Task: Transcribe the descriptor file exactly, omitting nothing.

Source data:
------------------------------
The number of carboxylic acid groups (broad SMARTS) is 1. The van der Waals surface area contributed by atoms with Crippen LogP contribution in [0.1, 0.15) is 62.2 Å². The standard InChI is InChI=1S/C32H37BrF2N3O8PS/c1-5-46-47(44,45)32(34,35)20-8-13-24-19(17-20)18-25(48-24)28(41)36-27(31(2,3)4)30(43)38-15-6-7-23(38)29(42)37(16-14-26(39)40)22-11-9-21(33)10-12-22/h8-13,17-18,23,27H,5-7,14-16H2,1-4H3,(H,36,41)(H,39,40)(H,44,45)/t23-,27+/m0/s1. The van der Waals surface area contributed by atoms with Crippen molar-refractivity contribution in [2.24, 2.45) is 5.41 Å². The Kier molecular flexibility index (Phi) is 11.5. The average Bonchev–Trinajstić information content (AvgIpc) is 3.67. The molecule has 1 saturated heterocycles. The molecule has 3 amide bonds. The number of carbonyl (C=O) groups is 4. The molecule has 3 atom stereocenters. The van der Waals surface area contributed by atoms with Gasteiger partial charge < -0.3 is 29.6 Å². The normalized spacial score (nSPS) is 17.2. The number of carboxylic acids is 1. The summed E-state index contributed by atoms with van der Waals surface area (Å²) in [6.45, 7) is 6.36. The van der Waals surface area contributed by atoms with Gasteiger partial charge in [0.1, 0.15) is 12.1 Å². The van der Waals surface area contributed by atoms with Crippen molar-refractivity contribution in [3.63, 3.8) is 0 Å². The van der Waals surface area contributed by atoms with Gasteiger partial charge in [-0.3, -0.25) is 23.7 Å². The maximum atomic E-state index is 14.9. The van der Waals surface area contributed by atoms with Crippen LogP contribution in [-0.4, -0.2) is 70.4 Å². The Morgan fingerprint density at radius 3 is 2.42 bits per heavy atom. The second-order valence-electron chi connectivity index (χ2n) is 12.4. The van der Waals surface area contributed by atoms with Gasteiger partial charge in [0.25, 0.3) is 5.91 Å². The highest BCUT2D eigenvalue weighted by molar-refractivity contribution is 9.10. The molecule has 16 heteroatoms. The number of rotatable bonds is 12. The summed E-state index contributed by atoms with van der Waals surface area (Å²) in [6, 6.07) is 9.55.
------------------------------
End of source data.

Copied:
The number of carboxylic acid groups (broad SMARTS) is 1. The van der Waals surface area contributed by atoms with Crippen LogP contribution in [0.1, 0.15) is 62.2 Å². The standard InChI is InChI=1S/C32H37BrF2N3O8PS/c1-5-46-47(44,45)32(34,35)20-8-13-24-19(17-20)18-25(48-24)28(41)36-27(31(2,3)4)30(43)38-15-6-7-23(38)29(42)37(16-14-26(39)40)22-11-9-21(33)10-12-22/h8-13,17-18,23,27H,5-7,14-16H2,1-4H3,(H,36,41)(H,39,40)(H,44,45)/t23-,27+/m0/s1. The van der Waals surface area contributed by atoms with Crippen molar-refractivity contribution in [2.24, 2.45) is 5.41 Å². The Kier molecular flexibility index (Phi) is 11.5. The average Bonchev–Trinajstić information content (AvgIpc) is 3.67. The molecule has 1 saturated heterocycles. The molecule has 3 amide bonds. The number of carbonyl (C=O) groups is 4. The molecule has 3 atom stereocenters. The van der Waals surface area contributed by atoms with Gasteiger partial charge < -0.3 is 29.6 Å². The normalized spacial score (nSPS) is 17.2. The number of carboxylic acids is 1. The summed E-state index contributed by atoms with van der Waals surface area (Å²) in [6.45, 7) is 6.36. The van der Waals surface area contributed by atoms with Gasteiger partial charge in [0.1, 0.15) is 12.1 Å². The van der Waals surface area contributed by atoms with Crippen molar-refractivity contribution in [3.63, 3.8) is 0 Å². The van der Waals surface area contributed by atoms with Gasteiger partial charge in [-0.3, -0.25) is 23.7 Å². The maximum atomic E-state index is 14.9. The van der Waals surface area contributed by atoms with Crippen LogP contribution in [-0.4, -0.2) is 70.4 Å². The Morgan fingerprint density at radius 3 is 2.42 bits per heavy atom. The second-order valence-electron chi connectivity index (χ2n) is 12.4. The van der Waals surface area contributed by atoms with Gasteiger partial charge in [0.25, 0.3) is 5.91 Å². The highest BCUT2D eigenvalue weighted by molar-refractivity contribution is 9.10. The molecule has 16 heteroatoms. The number of rotatable bonds is 12. The summed E-state index contributed by atoms with van der Waals surface area (Å²) in [6, 6.07) is 9.55.